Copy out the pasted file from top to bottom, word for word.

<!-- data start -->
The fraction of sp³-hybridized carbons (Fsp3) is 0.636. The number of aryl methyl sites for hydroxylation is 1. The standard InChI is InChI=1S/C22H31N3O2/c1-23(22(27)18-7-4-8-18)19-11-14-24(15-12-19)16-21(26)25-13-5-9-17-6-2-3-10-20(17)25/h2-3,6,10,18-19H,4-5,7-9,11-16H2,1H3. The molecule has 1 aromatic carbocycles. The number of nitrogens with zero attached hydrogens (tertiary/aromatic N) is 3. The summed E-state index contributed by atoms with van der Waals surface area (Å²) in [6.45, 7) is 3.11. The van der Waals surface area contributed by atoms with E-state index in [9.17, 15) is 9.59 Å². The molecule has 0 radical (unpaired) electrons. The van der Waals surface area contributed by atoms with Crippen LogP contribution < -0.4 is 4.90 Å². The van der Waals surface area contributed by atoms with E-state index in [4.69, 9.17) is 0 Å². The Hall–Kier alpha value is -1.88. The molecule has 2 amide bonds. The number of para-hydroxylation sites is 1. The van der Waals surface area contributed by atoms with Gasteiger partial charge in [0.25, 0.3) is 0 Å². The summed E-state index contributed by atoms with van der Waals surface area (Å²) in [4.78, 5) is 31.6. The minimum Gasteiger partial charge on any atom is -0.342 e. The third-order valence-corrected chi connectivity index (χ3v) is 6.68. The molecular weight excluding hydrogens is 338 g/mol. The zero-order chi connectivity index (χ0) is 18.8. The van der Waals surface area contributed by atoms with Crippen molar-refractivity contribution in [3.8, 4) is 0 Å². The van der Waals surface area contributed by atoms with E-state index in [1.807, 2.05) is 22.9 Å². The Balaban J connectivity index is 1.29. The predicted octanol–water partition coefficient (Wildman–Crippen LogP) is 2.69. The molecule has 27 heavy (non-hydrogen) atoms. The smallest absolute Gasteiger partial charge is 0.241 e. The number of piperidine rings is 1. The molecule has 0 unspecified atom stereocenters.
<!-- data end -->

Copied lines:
The fraction of sp³-hybridized carbons (Fsp3) is 0.636. The number of aryl methyl sites for hydroxylation is 1. The standard InChI is InChI=1S/C22H31N3O2/c1-23(22(27)18-7-4-8-18)19-11-14-24(15-12-19)16-21(26)25-13-5-9-17-6-2-3-10-20(17)25/h2-3,6,10,18-19H,4-5,7-9,11-16H2,1H3. The molecule has 1 aromatic carbocycles. The number of nitrogens with zero attached hydrogens (tertiary/aromatic N) is 3. The summed E-state index contributed by atoms with van der Waals surface area (Å²) in [6.45, 7) is 3.11. The van der Waals surface area contributed by atoms with E-state index in [9.17, 15) is 9.59 Å². The molecule has 0 radical (unpaired) electrons. The van der Waals surface area contributed by atoms with Crippen LogP contribution < -0.4 is 4.90 Å². The van der Waals surface area contributed by atoms with E-state index in [4.69, 9.17) is 0 Å². The Hall–Kier alpha value is -1.88. The molecule has 2 amide bonds. The number of para-hydroxylation sites is 1. The van der Waals surface area contributed by atoms with Gasteiger partial charge in [0.25, 0.3) is 0 Å². The summed E-state index contributed by atoms with van der Waals surface area (Å²) in [4.78, 5) is 31.6. The minimum Gasteiger partial charge on any atom is -0.342 e. The third-order valence-corrected chi connectivity index (χ3v) is 6.68. The molecular weight excluding hydrogens is 338 g/mol. The zero-order chi connectivity index (χ0) is 18.8. The van der Waals surface area contributed by atoms with Crippen molar-refractivity contribution in [3.8, 4) is 0 Å². The van der Waals surface area contributed by atoms with E-state index in [1.807, 2.05) is 22.9 Å². The Balaban J connectivity index is 1.29. The predicted octanol–water partition coefficient (Wildman–Crippen LogP) is 2.69. The molecule has 27 heavy (non-hydrogen) atoms. The smallest absolute Gasteiger partial charge is 0.241 e. The number of piperidine rings is 1. The molecule has 0 unspecified atom stereocenters.